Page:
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Beyond Intractability: A Free Knowledge Base on More Constructive Approaches to Destructive Conflict -------------------------------------------------
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Home Page > Browse Full Beyond Intractability Knowledge Base >Understanding Conflict > Dynamics > Conflict Stages > Conflict Stages |
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| | Conflict Stages By
Eric Brahm

September 2003
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It has become common to describe conflicts as passing through a series of phases.[1] Different authors name and describe these stages differently, but most include, at a minimum: * Noconflict  * Latent conflict * Emergence * Escalation * (Hurting) Stalemate * De-Escalation * Settlement/Resolution * Post-Conflict Peacebuilding and Reconciliation These phases are frequently shown on a diagram that looks something like this, although the accompanying text will always explain that the progress from one stage to the next is not smooth and conflicts may repeat stagesseveral times.
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These stages are described briefly in this introductory essay, and then each is discussed in more depth in other essays. The potential for conflict exists whenever people have different needs, values, or interests; this is the "latent" conflict stage. The conflict may not become apparent until a "triggering event" leads to the emergence (or beginning) of the obvious conflict.Emergence may be followed quickly by settlement or resolution, or it may be followed by escalation, which can become very destructive.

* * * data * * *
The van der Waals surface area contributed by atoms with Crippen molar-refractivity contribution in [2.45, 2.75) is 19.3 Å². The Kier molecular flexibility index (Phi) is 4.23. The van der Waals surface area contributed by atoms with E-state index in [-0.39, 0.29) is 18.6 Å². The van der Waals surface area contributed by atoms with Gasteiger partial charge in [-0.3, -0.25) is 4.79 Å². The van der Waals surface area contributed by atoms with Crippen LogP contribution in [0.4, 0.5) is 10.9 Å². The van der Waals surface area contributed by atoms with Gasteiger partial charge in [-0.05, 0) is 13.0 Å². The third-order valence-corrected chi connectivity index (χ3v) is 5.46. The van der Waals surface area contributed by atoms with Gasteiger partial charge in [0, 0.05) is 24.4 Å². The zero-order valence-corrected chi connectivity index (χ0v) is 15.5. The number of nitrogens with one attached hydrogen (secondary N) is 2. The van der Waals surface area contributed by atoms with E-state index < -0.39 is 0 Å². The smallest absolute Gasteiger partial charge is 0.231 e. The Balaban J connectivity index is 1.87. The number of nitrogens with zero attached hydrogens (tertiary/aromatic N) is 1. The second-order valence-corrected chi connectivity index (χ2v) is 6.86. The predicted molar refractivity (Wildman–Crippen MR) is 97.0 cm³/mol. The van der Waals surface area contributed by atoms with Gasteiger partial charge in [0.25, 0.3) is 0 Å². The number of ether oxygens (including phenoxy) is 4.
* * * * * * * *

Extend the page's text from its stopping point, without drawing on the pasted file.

Additional insights into conflict stages are offered by Beyond Intractability project participants. |
Escalation, however, cannot continue indefinitely. De-escalation can be temporary or can be part of a broader trend toward settlement or resolution. Orescalation may lead to a stalemate, a situation in which neither side can win. If the pain of continuing the conflict exceeds that of maintaining the confrontation, the parties are in what Zartman calls a "hurting stalemate,"[2] which often presents an ideal opportunity for negotiation and a potential settlement. Finally, if and when an agreement is reached, peacebuilding efforts work to repair damagedrelationships with the long-term goal of reconciling former opponents. Some scholars add other phases to this list. For intractable conflict, in particular, Kriesberg adds failed peacemaking efforts after escalation, and institutionalization of destructive conflict after that.[3] This latter stage is closely linked with the hurting stalemate. Alker, Gurr, and Rupesinghe distinguish between sixphases: * dispute (equivalent to conflict emergence); * crisis (equivalent to escalation); * limited violence; * massive violence; * abatement (equivalent to de-escalation); and * settlement.[4] These stages are similar to those set out by the Complex Emergency Response and Transition Initiative (CERTI) project: * conflict, * crisis, * chaos, * complex emergency, *recovery. The related Health as a Bridge for Peace (HBP) project defines five phases: * impending crisis, * outbreak of violence, * war, * post-crisis, and * stable peace (which is one stage beyond the final phase of the first list above).[5] All of these models are idealized. Actual conflicts usually do not follow a linear path. Rather, they evolve in fits and starts,...
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